Evaluating Research in Academic Journals is a guide for students who are learning how to evaluate reports of empirical research published in academic journals. It breaks down the process of evaluating a journal article into easy-to-understand steps, and emphasizes the practical aspects of evaluating research – not just how to apply a list of technical terms from textbooks.

The book avoids oversimplification in the evaluation process by describing the nuances that may make an article publishable even when it has serious methodological flaws. Students learn when and why certain types of flaws may be tolerated, and why evaluation should not be performed mechanically.

Each chapter is organized around evaluation questions. For each question, there is a concise explanation of how to apply it in the evaluation of research reports. Numerous examples from journals in the social and behavioral sciences illustrate the application of the evaluation questions, and demonstrate actual examples of strong and weak features of published reports. Common-sense models for evaluation combined with a lack of jargon make it possible for students to start evaluating research articles the first week of class.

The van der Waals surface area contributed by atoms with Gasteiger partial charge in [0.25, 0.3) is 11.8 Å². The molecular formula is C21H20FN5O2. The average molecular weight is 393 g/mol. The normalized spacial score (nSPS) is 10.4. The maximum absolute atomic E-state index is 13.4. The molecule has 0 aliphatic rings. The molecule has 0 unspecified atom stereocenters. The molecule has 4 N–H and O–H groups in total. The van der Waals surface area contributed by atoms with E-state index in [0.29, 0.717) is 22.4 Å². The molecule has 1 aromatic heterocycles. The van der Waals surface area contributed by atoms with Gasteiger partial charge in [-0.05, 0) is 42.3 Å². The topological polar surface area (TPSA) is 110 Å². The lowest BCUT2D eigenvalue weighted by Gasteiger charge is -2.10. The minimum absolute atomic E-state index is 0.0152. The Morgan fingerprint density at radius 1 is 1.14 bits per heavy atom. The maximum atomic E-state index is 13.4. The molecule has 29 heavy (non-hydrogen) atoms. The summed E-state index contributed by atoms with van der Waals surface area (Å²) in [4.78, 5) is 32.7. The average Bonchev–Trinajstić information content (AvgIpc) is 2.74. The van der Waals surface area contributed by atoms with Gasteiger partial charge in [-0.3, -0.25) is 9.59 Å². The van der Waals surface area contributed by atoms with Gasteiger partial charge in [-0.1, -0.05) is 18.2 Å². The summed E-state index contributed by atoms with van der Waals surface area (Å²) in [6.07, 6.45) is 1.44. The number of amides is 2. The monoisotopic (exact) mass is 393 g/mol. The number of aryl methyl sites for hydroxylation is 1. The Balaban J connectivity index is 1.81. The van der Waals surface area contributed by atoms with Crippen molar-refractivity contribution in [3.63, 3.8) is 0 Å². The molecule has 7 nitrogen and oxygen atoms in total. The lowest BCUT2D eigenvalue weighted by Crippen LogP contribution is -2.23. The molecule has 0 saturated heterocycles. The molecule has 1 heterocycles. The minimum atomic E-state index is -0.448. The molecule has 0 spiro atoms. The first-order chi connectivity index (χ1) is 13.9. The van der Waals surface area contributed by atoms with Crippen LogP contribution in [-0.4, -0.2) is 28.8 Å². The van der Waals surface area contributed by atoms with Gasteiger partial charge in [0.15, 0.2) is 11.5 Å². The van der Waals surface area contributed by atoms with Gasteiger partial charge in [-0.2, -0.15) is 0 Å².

New to this edition

  • New chapters on:
    • evaluating mixed methods research
    • evaluating systematic reviews and meta-analyses
    • program evaluation research

  • Updated chapters and appendices that provide more comprehensive information and recent examples
  • Full new online resources: test bank questions and PowerPoint slides for instructors, and self-test chapter quizzes, further readings and additional journal examples for students.

chapter Chapter 2|11 pages

Evaluating Titles

chapter Chapter 3|11 pages

Evaluating Abstracts

chapter Chapter 8|16 pages

Evaluating Measures

chapter Chapter 13|10 pages

Evaluating Discussion Sections

chapter Chapter 15|5 pages

Putting It All Together